After years of being in the doghouse, the energy space is probably Canada’s cheapest sector.
Shares of many leading energy companies are a reasonable value today, and would be ridiculously cheap if the price of crude oil rebounded just a bit more, say to the $65 or $70 per barrel range.
Simply put, investors don’t believe the price of oil can ever hit the $70 range consistently, never mind returning to glory levels of $90 or $100 per barrel. There’s just too much supply on the market, which is fueled by the fracking boom in the United States. The world’s largest economy still imports about 10 million barrels of oil per day, but exports have increased from 4.7 million barrels per day in 2015 to 7.6 million barrels per day in the latter part of 2018.
With all this supply on the market, investors aren’t bullish on the future of oil. Short of a ban on fracking, that is.
But if there’s one thing I’ve learned about investing, it’s the conventional wisdom is quite often wrong. Remember all the folks saying $100/barrel oil was here to stay because we were running out of supply? How did that thesis go?
If crude oil rebounds even in a minor way today, you’ll be extremely happy you bought these ultra-cheap oil stocks. Let’s take a closer look at three of the best choices.
Despite dealing with some balance sheet issues, Baytex Energy Corp (TSX:BTE)(NYSE:BTE) has done a nice job of weathering this storm. Management has focused on lower-cost production in Eagle Ford in Texas and East Duvernay in Alberta. 2019’s production is expected to flirt with 100,000 barrels of oil per day, versus some 80,000 barrels per day in 2018.
Baytex expects to generate approximately $800 million in adjusted funds flow in 2019, assuming oil stays at $55 per barrel. If crude recovers to an average of $65 per barrel this year, funds flow could approach $1 billion. Capital expenditures are expected to be $600 million in 2019, which would leave the company with free cash flow of $400 million. Baytex has a current market cap of $1.3 billion, which means that the stock would trade at just over 3 times free cash flow in that scenario.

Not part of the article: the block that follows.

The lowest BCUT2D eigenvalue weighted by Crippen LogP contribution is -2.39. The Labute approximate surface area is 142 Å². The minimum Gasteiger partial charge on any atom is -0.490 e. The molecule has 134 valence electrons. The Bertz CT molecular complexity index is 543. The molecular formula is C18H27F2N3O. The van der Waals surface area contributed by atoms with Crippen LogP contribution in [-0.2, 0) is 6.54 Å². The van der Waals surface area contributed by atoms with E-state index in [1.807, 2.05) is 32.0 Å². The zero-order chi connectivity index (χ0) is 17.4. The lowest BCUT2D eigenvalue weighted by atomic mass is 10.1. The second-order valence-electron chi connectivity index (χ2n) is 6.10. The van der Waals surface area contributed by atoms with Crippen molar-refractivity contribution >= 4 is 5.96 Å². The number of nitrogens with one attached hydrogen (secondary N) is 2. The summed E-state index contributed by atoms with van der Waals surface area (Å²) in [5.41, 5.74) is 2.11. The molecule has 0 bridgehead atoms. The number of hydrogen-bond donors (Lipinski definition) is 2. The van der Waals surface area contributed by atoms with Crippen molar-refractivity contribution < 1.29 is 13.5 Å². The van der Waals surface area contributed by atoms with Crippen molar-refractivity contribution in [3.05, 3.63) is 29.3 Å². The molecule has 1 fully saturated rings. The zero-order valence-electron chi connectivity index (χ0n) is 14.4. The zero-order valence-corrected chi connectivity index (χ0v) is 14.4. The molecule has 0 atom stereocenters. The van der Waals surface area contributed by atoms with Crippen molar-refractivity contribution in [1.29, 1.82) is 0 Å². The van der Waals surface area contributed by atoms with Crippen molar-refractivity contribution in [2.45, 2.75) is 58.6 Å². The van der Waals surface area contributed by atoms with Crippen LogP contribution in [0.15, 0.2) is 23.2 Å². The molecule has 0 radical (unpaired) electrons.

That kind of cash flow would allow the company to put a major dent in its debt, initiate a big buyback to gobble up undervalued shares, or perhaps look at reinstating the dividend.
Crescent Point Energy
Crescent Point Energy Corp (TSX:CPG)(NYSE:CPG) has dealt with a myriad of issues recently, including cash flow troubles, a bloated balance sheet, and activist investors advocating for change at the top. These folks got their wish in 2018, pushing former CEO Scott Saxberg out.
But the company has a lot going for it. Its Saskatchewan assets — which are located in the southwest and southeast corner of the province — are widely considered some of the best oil reserves in Canada. These locations feature light oil production, high netbacks, and easy access to pipelines. Management is also aggressively cutting costs and making sure capital expenditures are under control. And a recently announced share buyback should help boost the undervalued stock price.
Crescent Point shares trade at a mere 35% of book value. You won’t find many stocks cheaper than that.
Cenovus is one of Canada’s largest energy producers, with close to 500,000 barrels per day of production, mostly focused on the oil sands. The company hasn’t really recovered from its massive $17.7 billion acquisition, where it added both heavy and conventional oil assets in a deal analysts almost universally agreed the company paid too much.
The company still has some good things going for it, however. Its oil sands projects have some of the lowest operating costs in the region. The spread between heavy oil and light oil prices is expected to narrow. Cenovus owns two refineries, and these assets continue to churn out steady profits, too. And finally, the company has done a good job of paying back some of the debt taken on with the big acquisition. It’s poised to do well when crude recovers.
This article represents the opinion of the writer, who may disagree with the “official” recommendation position of a Motley Fool premium service or advisor. We’re Motley! Questioning an investing thesis — even one of our own — helps us all think critically about investing and make decisions that help us become smarter, happier, and richer, so we sometimes publish articles that may not be in line with recommendations, rankings or other content.
Fool contributor Nelson Smith has no position in any of the stocks mentioned.